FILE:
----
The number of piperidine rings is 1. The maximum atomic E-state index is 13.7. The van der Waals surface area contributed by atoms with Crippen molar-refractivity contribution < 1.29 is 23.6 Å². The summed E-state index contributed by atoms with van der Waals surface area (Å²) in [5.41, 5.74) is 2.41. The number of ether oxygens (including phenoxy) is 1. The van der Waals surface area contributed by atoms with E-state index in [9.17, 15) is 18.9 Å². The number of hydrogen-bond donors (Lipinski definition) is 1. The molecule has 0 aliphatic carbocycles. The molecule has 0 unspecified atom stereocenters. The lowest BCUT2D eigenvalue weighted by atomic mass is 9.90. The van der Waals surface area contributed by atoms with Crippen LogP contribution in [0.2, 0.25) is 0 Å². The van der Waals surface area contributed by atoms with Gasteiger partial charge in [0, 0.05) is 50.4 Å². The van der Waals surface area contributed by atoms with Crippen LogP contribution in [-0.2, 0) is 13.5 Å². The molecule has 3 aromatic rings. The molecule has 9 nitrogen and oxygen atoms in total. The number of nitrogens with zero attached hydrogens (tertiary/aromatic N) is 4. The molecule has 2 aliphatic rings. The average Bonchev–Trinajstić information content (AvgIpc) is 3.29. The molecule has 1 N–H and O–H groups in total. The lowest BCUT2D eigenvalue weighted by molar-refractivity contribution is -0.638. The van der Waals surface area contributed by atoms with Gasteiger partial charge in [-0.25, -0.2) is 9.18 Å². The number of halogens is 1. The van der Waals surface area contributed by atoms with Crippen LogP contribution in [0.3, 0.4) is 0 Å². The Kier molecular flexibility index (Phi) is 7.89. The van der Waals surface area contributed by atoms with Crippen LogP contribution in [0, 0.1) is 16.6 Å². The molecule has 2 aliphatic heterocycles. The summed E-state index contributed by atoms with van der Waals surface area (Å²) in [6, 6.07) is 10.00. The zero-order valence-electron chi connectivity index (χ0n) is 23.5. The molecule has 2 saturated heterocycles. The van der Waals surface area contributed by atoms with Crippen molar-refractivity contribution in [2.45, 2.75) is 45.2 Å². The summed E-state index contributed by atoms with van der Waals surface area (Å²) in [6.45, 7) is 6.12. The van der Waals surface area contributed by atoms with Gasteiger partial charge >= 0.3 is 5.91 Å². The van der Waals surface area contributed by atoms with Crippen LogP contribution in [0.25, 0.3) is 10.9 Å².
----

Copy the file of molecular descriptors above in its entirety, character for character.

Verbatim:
The number of piperidine rings is 1. The maximum atomic E-state index is 13.7. The van der Waals surface area contributed by atoms with Crippen molar-refractivity contribution < 1.29 is 23.6 Å². The summed E-state index contributed by atoms with van der Waals surface area (Å²) in [5.41, 5.74) is 2.41. The number of ether oxygens (including phenoxy) is 1. The van der Waals surface area contributed by atoms with E-state index in [9.17, 15) is 18.9 Å². The number of hydrogen-bond donors (Lipinski definition) is 1. The molecule has 0 aliphatic carbocycles. The molecule has 0 unspecified atom stereocenters. The lowest BCUT2D eigenvalue weighted by atomic mass is 9.90. The van der Waals surface area contributed by atoms with Crippen LogP contribution in [0.2, 0.25) is 0 Å². The van der Waals surface area contributed by atoms with Gasteiger partial charge in [0, 0.05) is 50.4 Å². The van der Waals surface area contributed by atoms with Crippen LogP contribution in [-0.2, 0) is 13.5 Å². The molecule has 3 aromatic rings. The molecule has 9 nitrogen and oxygen atoms in total. The number of nitrogens with zero attached hydrogens (tertiary/aromatic N) is 4. The molecule has 2 aliphatic rings. The average Bonchev–Trinajstić information content (AvgIpc) is 3.29. The molecule has 1 N–H and O–H groups in total. The lowest BCUT2D eigenvalue weighted by molar-refractivity contribution is -0.638. The van der Waals surface area contributed by atoms with Gasteiger partial charge in [-0.25, -0.2) is 9.18 Å². The number of halogens is 1. The van der Waals surface area contributed by atoms with Crippen LogP contribution in [0.3, 0.4) is 0 Å². The Kier molecular flexibility index (Phi) is 7.89. The van der Waals surface area contributed by atoms with Crippen LogP contribution in [0, 0.1) is 16.6 Å². The molecule has 2 aliphatic heterocycles. The summed E-state index contributed by atoms with van der Waals surface area (Å²) in [6, 6.07) is 10.00. The zero-order valence-electron chi connectivity index (χ0n) is 23.5. The molecule has 2 saturated heterocycles. The van der Waals surface area contributed by atoms with Crippen molar-refractivity contribution in [2.45, 2.75) is 45.2 Å². The summed E-state index contributed by atoms with van der Waals surface area (Å²) in [6.45, 7) is 6.12. The van der Waals surface area contributed by atoms with Gasteiger partial charge >= 0.3 is 5.91 Å². The van der Waals surface area contributed by atoms with Crippen LogP contribution in [0.25, 0.3) is 10.9 Å².